Climbing at Point Dume 2/28
The morning started out a little rough, not the worst, but definitely not how I like to wake up. My symptoms included a thought hindering headache, dehydration and soreness so bad it felt like I must have gotten hit by a bus the previous night, otherwise known as a hangover. The previous night was the end-of-year SCIAC swim party and we let loose, leaving nothing to be desired. Looking at my alarm in the morning I seriously considered opting out of my planned trip to go climbing at Point Dume in Malibu (otherwise known as the Bu, or Malibooty) with the Pizter Outdoor Adventures (POA). As I struggled to get enough water in my system, I nearly rolled over to forgo the whole trip. But the urge to climb was too much, and I dragged myself out of the comfort of my bed, down the stairs and out to the car to meet Colin, Keiko and Alex. When I arrived I realized that I was not the only one who was attempting to recover from the previous night; it was a struggle for all of us getting out of bed. Little did we know, one of the most exhilarating and all around fun days of the semester so far was ahead of us.
First things on the itinerary-hangover helpers; we decided the best medicine was jamba juice and bagels. Once the beautifully blended beverages and bagels began to fill our stomachs mixed with some classic rock and the air of the open road we all began to feel a little better and once we reached Highway 1 and saw the majestic Pacific Ocean our laments from imbibing too much the previous evening were immediately forgotten. The ocean is a truly magical thing, and no matter how often you see it, it never ceases to amaze. Driving through Malibu we must have past every celebrities’ and Fortune 500 owners’ beach house. After taking a wrong turn we asked two young surfers who were headed to the beach in a golf cart (only in Malibu) for directions. After navigating our way through the maze of starter castles we showed up to some glistening waves with pelicans and seagulls flying about Point Dume.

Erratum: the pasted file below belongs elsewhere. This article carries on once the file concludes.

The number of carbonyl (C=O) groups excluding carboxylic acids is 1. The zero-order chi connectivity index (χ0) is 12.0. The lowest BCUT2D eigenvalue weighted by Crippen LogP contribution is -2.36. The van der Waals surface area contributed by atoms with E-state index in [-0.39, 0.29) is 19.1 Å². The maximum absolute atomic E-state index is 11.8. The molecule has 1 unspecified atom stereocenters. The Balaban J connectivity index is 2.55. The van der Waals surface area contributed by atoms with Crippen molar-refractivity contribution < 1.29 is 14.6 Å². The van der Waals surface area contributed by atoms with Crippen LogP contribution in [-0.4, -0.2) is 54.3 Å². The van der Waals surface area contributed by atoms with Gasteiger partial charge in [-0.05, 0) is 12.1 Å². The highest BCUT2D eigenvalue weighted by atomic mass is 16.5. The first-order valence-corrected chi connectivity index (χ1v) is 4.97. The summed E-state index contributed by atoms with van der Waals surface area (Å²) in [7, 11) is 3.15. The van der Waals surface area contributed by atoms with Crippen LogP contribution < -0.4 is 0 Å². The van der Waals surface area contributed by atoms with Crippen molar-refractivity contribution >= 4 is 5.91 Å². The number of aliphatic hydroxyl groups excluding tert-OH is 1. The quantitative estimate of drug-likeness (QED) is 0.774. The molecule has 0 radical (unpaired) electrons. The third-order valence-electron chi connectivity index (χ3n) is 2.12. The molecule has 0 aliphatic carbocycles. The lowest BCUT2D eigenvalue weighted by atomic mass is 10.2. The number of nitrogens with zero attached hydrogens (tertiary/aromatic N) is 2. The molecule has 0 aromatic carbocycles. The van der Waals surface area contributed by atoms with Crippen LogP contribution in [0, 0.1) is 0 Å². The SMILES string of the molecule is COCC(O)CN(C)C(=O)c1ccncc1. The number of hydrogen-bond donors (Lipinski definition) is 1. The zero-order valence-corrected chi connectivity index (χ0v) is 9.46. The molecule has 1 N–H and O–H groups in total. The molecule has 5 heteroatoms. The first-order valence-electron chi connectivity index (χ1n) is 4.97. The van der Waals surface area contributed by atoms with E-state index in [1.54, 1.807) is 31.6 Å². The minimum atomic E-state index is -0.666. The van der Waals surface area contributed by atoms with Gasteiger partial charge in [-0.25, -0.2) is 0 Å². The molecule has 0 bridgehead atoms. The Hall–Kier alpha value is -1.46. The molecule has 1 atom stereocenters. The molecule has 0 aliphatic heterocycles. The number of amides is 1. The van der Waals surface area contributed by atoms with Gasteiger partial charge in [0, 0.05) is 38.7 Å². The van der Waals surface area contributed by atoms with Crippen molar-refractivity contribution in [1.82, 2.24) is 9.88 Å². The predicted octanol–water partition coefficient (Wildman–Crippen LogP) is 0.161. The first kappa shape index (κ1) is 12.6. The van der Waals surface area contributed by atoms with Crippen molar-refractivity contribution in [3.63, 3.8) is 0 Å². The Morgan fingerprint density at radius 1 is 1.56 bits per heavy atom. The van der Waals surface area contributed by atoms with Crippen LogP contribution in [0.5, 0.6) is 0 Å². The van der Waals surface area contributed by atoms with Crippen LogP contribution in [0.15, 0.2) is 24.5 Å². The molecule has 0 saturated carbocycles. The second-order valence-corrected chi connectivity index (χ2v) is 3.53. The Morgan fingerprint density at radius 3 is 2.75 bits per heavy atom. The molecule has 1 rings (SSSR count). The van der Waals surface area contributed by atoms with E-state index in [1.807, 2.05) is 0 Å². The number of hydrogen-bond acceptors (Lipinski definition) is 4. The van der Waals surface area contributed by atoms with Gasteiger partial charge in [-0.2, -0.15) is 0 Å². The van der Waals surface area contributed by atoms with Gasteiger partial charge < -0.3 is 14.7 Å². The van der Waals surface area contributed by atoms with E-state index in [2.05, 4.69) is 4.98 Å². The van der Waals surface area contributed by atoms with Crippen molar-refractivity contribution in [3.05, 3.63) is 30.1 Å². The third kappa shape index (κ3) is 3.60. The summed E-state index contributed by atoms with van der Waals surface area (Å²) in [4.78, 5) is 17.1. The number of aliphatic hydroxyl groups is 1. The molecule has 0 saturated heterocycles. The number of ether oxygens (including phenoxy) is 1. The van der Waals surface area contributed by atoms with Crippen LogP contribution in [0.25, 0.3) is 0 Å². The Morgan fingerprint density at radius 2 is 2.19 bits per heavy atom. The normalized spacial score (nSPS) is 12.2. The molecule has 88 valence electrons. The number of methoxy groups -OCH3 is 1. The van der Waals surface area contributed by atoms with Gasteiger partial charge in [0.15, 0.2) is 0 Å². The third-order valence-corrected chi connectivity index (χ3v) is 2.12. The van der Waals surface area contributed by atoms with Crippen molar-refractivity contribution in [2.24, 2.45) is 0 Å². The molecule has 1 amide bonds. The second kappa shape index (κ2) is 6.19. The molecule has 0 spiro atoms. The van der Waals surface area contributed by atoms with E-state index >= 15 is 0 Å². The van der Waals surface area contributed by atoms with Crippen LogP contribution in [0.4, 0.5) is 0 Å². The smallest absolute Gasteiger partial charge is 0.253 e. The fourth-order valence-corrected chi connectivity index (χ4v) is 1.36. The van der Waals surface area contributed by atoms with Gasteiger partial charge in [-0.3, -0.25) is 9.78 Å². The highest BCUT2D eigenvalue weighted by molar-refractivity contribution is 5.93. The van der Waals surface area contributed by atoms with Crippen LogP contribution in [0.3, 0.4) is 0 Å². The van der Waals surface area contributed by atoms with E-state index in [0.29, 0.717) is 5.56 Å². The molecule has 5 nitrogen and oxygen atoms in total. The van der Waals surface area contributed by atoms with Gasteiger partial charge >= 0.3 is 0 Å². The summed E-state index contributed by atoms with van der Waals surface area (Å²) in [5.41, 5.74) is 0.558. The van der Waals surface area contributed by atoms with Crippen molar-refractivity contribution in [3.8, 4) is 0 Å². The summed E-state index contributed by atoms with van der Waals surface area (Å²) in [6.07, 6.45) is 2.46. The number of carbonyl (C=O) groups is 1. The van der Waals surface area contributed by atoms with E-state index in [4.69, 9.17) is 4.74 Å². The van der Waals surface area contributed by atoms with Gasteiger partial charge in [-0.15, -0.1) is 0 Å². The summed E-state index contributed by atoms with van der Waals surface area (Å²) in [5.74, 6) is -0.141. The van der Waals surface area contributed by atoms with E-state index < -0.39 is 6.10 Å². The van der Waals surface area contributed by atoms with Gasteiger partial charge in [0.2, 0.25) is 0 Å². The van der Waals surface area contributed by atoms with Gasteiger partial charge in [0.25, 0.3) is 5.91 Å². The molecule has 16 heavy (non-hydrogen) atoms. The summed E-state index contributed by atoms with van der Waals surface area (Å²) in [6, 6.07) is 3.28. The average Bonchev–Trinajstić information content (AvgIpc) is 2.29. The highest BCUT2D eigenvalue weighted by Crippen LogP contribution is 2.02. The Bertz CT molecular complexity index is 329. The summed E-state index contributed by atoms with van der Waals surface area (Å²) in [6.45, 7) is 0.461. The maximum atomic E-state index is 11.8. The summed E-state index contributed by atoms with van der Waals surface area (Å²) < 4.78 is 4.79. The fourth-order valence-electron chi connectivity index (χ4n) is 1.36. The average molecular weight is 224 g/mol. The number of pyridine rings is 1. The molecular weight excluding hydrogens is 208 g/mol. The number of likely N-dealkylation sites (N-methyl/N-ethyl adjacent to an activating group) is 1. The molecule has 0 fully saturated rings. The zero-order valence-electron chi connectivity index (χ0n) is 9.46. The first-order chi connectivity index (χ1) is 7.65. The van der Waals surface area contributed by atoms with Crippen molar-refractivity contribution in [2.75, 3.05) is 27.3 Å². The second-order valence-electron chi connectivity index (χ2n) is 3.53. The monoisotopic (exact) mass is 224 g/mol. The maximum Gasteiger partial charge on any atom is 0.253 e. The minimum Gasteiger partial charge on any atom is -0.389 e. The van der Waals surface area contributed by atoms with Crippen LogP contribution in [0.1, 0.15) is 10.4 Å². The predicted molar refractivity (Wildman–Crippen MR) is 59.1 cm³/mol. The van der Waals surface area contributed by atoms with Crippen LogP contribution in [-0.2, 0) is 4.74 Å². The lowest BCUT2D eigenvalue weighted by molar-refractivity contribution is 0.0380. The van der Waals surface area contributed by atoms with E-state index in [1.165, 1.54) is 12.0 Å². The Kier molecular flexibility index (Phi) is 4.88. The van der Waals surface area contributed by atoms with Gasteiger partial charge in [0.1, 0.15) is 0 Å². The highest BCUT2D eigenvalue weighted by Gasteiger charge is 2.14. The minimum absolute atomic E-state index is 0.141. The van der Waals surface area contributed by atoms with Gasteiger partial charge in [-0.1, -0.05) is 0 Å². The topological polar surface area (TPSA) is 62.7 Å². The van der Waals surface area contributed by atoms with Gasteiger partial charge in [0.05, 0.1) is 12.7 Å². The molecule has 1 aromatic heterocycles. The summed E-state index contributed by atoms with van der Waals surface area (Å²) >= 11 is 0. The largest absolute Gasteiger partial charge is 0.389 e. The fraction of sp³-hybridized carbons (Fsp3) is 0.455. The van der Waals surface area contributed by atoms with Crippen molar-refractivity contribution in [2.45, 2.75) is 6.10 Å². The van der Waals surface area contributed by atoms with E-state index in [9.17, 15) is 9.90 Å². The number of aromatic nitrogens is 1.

It was a gorgeous location and there was a 20-meter cliff perpendicular to the beach with climbers on it. After some conversing, we found that it was the USC climbing club out on one of their weekend trips. Their club sounded fun, but unlike the great club that sponsored this trip (POA), the people going out on this climb had to pay a fee to participate.
This was my first outdoor climbing experience in a long time and man did it feel great to get back onto the rock. Moving from the gym to the outdoors is a pretty amazing experience. In the gym, someone designed the route, determined the easy parts and determined the crux (the hardest point), someone decided what hold you could and couldn’t use. But on the rock, everything is a possibility; you decide the route, you decide which crack is big enough for you to hold onto. It is much more free form than the gym and although you have a rope keeping you from becoming a pancake, it is incredibly natural. Once you get onto the rock, you lose focus of everything else except finding that next hold. All thoughts go away, except figuring out how to get to the top.
We climbed for most of the day, waves crashed below us as pelicans swooped around, taking our time as we went up appreciating the view. It was a day of many firsts. Colin started it off by surfing for the first time on the newly duck-taped repaired POA surfboard. After some coaching and coaxing I learned how to repel down the cliff. Alex got his first experience of outdoor climbing. As Colin described it ”The arête is a perfect route for first time rock climbers. Arête climbing on the beach 15 feet away from the crashing waves of the Pacific with whales breaching in the distance. Say what?!”
As the sun began to set we packed up and turned our backs to the Pacific to head back to Claremont for a long night of studying, but stoked on the adventures we had that day.